Teaching is interesting. Very interesting. Especially if you get to teach at university level. All you have to do is lecture. Your pedagogical skills will make your work either much easier or mighty hard. Most tutors, lecturers, and even professors lack the simple, but essential skill that draws the line between dictation and education – pedagogy. It is an art and a science, particularly instructional theory, which underlies education. Content pedagogy, a requirement for every effective teacher, refers to teaching skills that can help one to impart specialized content or knowledge of a particular subject area. Effective lecturers, teachers, tutors, and professors have to display a wide array of abilities and skills that build a learning environment conducive enough for students. Content pedagogy assures students that they can make it both personally and academically. Universities and middle level colleges integrate this combination of abilities and skills in the teaching profession in their standards, which also entails disposition, indispensable information, and commitments that require educators to practice excellently.
Many lecturers miss this point. They think that lecturing or tutoring is all about utilizing the available technology around and transmitting information from digital sources to student’s memory chips, which most of the time run on flash memory – they forget the moment they walk out of the lecture hall. While technology is here to improve learning, its application can only lead to success if teachers can explore their interaction between technology and pedagogy. Teachers lack dedication in pedagogy making many students bog down in their performance or drop from courses altogether. These implications are chilling, particularly because the practices exist in our very own local universities and some international training centers. In short, we can only become teachers, tutors, or lecturers once we embrace pedagogy. Then can we integrate educational technologies and pedagogy and spur critical thinking on both students and teachers.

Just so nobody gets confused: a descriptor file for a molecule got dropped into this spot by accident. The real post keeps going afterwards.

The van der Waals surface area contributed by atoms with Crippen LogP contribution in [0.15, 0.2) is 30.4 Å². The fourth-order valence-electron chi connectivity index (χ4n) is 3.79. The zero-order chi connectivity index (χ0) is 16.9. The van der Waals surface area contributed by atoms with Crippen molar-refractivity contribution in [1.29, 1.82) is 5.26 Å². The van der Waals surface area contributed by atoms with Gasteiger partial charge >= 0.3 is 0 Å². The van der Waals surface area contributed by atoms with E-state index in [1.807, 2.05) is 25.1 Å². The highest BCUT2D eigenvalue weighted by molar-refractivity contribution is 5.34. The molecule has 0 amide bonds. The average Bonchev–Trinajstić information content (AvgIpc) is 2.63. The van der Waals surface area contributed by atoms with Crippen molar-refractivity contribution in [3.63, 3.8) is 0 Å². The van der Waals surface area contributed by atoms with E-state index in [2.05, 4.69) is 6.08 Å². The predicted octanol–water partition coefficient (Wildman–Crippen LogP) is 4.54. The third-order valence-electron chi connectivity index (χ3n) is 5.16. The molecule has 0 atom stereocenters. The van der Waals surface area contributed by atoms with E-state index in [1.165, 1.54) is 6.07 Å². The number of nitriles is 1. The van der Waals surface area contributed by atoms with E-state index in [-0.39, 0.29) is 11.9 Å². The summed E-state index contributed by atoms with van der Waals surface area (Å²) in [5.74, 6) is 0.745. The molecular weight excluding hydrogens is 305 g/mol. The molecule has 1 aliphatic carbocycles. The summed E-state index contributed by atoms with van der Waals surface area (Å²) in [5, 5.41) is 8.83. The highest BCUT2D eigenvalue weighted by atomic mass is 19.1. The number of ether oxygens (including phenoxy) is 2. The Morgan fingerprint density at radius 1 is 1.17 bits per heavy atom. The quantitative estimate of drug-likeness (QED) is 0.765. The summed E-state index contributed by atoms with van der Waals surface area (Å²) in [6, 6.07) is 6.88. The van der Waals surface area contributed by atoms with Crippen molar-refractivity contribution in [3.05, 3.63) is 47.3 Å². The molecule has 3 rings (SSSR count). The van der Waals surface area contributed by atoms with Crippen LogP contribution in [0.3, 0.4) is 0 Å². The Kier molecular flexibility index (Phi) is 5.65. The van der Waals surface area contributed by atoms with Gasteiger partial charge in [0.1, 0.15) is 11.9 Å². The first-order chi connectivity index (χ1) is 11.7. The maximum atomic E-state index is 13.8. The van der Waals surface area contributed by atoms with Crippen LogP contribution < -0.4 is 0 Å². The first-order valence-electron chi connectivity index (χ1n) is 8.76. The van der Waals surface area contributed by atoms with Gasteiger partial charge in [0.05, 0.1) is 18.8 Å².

Delineating the best teaching methods and acknowledging those who achieve effective methods are the first steps in changing education. In-depth studies show that teachers who use cooperative approaches in their delivery of content help students develop their generic skills. Cooperative learning entails myriad principles: individual responsibility, positive independence, group maintenance, appropriate grouping, interaction time, and cooperative skills. Cooperative learning approach provides guidelines for managing the classroom and ensuring that learning takes place. Some of the tenets of the cooperative learning approach such as pairing students, forming generic question stems, formulating dyadic confrontations, sending students to discussion corners, facilitating blackboard share, drawing gambits, and asking students to paraphrase what authors have said can help improve a class’s performance.